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She. We. They: The Women Show

Touchstones exhibit celebrates Nelson women past and present
Several hundred Nelson women, past and present, are featured on two walls of the exhibition. Photo: Bill Metcalfe

She. We. They: The Women Show opened at Touchstones on March 10 and runs until May 27.

The exhibit consists of many photos of Nelson women, a detailed timeline of the accomplishments of Nelson women starting in the 1800s, and a variety of historical photos. The Star asked some of the women at the packed opening night for their reaction.

“I think this is a marvellous representation of the women of Nelson. We can be proud of these women and, as you can see, they are proud of Nelson.” — Frances Welwood

“It is beautiful timing, opening on Women’s Day. We have got so many hidden gems of really rich stories and really brave histories sitting right in this little pocket of the Kootenays. There was a sense of that the minute I walked in the room.” — Krista Lynch

“One of the things that struck me is how much work on behalf of this community these people represent, across the sectors: cultural, political social, economic — the contribution this collective group of women has made. Blows me away.” — Jocelyn Carver

“I feel empowered but shocked. Shocked that it took this long for all this change to come about. It is cool to see it all lined up in a tangible way. It’s beautiful.” — Dominique Adams

“It is really nice to see the women of Nelson acknowledged. I love the history and I love what it has brought to us so far. It is bringing us into the future and it is pretty amazing. Women do it. Yay!” — Mary Defeo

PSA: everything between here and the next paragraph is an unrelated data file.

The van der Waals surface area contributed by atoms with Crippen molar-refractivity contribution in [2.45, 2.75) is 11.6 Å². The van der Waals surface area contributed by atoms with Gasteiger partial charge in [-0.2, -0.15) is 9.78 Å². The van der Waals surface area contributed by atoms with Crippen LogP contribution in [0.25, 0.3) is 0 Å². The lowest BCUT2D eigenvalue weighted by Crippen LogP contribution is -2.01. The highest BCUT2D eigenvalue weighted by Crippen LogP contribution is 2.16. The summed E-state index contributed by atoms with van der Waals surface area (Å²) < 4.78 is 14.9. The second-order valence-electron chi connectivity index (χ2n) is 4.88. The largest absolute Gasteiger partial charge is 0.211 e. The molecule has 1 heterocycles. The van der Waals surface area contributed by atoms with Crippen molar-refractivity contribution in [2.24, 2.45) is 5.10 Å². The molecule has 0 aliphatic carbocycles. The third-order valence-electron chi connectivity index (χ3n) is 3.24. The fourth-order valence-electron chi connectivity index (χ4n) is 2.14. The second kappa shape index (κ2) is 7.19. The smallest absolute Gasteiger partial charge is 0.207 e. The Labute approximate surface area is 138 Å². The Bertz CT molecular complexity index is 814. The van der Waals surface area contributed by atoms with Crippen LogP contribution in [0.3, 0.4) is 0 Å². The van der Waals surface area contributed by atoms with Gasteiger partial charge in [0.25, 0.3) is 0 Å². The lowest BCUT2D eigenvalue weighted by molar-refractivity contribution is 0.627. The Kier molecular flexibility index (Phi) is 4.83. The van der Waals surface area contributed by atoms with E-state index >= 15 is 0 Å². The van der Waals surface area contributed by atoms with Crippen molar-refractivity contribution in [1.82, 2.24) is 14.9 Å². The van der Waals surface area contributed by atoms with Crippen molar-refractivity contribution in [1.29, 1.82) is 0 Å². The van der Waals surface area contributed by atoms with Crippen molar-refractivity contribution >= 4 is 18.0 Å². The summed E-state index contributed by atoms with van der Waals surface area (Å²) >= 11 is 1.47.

“I like the educational piece, with lots of information. My mind is expanded.” — Stephanie Lagace

“It’s a feeling of inspiration and support and excitement to be part of this community that is home of all these powerful women and I am feeling really good about that.” — Annora Clapp

“It is really great to be celebrated as loving, strong women.” — Nancy Rosenblum

“Makes me feel good. Acknowledgement, we see some of these people every day, to have their faces there, it deepens it. I feel gratitude.” — Alison Talbot Kelly

Here’s a statement from the curator of the exhibit, Arin Fay:

“The aim of the exhibit was to illustrate both a broad representation of the women’s movement (shown in the bottom portion of the timeline) echoed and embellished and personalized by regional and community curated content - which made up the upper portion of the timeline and the rest of the room, including the portraits. I wanted to show diversity and the impact and intersection of passion and politics. This exhibition contains content from all points of the Kootenay/Columbia Basin - from Fernie to Rossland and Revelstoke and all points in between - past and present, and I wanted to give a sense of the legacy of the subject matter. For every portrait and piece of information on the wall there are hundreds and thousands more.”

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The show includes a detailed timeline of the accomplishments of women in the Nelson area since the 1800s. Several hundred Nelson women, past and present, are featured on two walls of the exhibition. Photo: Bill Metcalfe

Bill Metcalfe

About the Author: Bill Metcalfe

I have lived in Nelson since 1994 and worked as a reporter at the Nelson Star since 2015.
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